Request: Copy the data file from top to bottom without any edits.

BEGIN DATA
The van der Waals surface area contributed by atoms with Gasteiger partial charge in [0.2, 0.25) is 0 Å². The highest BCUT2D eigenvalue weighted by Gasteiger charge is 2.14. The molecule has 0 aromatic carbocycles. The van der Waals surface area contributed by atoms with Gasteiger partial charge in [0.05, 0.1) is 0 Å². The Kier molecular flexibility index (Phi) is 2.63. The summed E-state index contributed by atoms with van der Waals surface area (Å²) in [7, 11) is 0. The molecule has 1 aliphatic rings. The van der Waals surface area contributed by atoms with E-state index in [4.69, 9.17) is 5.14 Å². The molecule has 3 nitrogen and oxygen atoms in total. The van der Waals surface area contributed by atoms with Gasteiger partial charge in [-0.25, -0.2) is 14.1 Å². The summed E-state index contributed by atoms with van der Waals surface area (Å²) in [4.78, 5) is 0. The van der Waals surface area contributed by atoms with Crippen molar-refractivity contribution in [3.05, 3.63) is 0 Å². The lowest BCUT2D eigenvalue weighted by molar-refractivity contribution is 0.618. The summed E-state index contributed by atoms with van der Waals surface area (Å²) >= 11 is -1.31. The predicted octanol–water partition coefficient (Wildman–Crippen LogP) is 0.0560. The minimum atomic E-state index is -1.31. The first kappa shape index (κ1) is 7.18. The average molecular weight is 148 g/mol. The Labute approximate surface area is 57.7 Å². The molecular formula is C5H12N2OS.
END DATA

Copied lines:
The van der Waals surface area contributed by atoms with Gasteiger partial charge in [0.2, 0.25) is 0 Å². The highest BCUT2D eigenvalue weighted by Gasteiger charge is 2.14. The molecule has 0 aromatic carbocycles. The van der Waals surface area contributed by atoms with Gasteiger partial charge in [0.05, 0.1) is 0 Å². The Kier molecular flexibility index (Phi) is 2.63. The summed E-state index contributed by atoms with van der Waals surface area (Å²) in [7, 11) is 0. The molecule has 1 aliphatic rings. The van der Waals surface area contributed by atoms with E-state index in [4.69, 9.17) is 5.14 Å². The molecule has 3 nitrogen and oxygen atoms in total. The van der Waals surface area contributed by atoms with Gasteiger partial charge in [-0.25, -0.2) is 14.1 Å². The summed E-state index contributed by atoms with van der Waals surface area (Å²) in [4.78, 5) is 0. The van der Waals surface area contributed by atoms with Crippen molar-refractivity contribution in [3.05, 3.63) is 0 Å². The lowest BCUT2D eigenvalue weighted by molar-refractivity contribution is 0.618. The summed E-state index contributed by atoms with van der Waals surface area (Å²) >= 11 is -1.31. The predicted octanol–water partition coefficient (Wildman–Crippen LogP) is 0.0560. The minimum atomic E-state index is -1.31. The first kappa shape index (κ1) is 7.18. The average molecular weight is 148 g/mol. The Labute approximate surface area is 57.7 Å². The molecular formula is C5H12N2OS.